Philanthropic activity in Africa is gaining momentum according to the 2017 Wealth Report, sponsored by real estate business Knight Frank.
The report, fully titled ‘The Wealth Report: The global perspective on prime property and investment,’ was written by Knight Frank Research. Now entering its second decade of publication, the 11th edition of the report includes trends in global wealth, property and luxury spending, along with a database of information collected from this year’s Attitudes Survey.
The report found that philanthropy has become a high priority of ultra-high net worth individuals (UHNWIs) globally, along with education and private aviation.
The report states that, ‘of the 20 countries whose ultra-wealthy populations have grown most rapidly over the last decade, 11 are in Africa.’ Included in those 11 countries are Mauritius, Ethiopia, Tanzania, Uganda, Kenya and Rwanda, where steep increases are expected.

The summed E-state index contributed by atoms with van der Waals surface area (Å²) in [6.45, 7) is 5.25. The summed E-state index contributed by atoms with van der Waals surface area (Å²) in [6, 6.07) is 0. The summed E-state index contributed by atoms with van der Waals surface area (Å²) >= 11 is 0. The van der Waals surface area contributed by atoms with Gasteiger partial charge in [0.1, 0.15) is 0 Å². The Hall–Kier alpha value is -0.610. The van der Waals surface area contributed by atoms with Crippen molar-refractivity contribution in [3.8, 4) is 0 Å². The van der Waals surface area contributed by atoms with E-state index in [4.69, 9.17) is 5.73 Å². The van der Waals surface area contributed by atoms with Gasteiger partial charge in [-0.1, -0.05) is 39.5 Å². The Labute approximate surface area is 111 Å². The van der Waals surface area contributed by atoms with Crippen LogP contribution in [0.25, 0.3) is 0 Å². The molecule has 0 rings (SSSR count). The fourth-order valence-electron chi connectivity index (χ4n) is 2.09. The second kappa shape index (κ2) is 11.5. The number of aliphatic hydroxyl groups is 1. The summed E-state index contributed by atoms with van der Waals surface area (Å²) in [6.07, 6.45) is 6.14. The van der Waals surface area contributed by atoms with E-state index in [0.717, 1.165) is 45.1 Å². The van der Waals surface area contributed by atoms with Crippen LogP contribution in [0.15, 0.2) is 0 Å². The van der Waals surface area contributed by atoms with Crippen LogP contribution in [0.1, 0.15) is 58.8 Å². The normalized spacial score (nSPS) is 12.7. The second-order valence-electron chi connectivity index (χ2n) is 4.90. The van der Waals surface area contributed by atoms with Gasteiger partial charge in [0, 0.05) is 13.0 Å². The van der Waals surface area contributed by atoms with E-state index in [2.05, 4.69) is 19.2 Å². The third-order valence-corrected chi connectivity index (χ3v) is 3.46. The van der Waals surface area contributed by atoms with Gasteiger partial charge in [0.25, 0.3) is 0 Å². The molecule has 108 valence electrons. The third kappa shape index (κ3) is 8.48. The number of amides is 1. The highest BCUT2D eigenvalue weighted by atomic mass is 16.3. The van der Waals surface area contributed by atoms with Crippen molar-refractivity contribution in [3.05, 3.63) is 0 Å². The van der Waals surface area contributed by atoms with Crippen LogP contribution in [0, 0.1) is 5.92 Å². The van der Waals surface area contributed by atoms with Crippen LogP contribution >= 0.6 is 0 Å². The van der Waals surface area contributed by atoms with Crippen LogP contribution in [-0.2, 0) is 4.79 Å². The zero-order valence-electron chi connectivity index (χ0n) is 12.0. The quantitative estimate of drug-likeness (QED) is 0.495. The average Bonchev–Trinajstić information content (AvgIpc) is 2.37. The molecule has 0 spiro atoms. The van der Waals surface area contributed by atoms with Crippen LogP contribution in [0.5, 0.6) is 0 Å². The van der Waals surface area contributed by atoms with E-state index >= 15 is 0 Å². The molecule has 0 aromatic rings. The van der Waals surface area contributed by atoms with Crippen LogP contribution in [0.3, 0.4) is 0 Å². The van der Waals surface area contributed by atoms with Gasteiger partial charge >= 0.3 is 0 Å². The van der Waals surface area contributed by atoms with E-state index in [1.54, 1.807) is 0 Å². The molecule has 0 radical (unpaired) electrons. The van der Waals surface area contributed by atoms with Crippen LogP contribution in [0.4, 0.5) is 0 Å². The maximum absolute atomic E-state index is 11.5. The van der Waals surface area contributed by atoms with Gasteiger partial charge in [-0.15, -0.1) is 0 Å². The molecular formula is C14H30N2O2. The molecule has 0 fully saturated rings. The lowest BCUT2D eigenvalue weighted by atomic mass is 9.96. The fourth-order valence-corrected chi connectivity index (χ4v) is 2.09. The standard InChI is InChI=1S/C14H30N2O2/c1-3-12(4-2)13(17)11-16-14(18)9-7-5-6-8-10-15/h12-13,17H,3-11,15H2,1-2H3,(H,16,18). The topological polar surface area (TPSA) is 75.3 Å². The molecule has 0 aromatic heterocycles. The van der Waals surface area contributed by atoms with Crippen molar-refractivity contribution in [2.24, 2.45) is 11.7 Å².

The number of UHNWIs in Africa has increased by 13 percent since 2006. There were 2,010 UHNWIs in Africa in 2006, according to the report, and 2,270 by 2016. The continent is predicted to be home to 3,030 UHNWIs by 2026. In Kenya alone, the report predicts the rise of 7,500 new millionaires throughout the next decade.
The report states that the progression of these ultra-wealthy populations in Africa, as well as the growth of similar populations in Latin America, are on track to outpace the growth occurring in Europe and North America.
According to a recent article in How We Made It In Africa, the ‘art of giving’ needs to be part of a larger management strategy in order to succeed. The article suggests that the strategy should include the concepts of ‘building wealth, preserving wealth, and maintaining lifestyle and legacy wealth.’
See the full report here.
For more on African philanthropy, see this article on new initiatives working to promote knowledge of African philanthropy.
Sarah Sabatke is a student at the University of Missouri, and is currently an editorial intern with Alliance.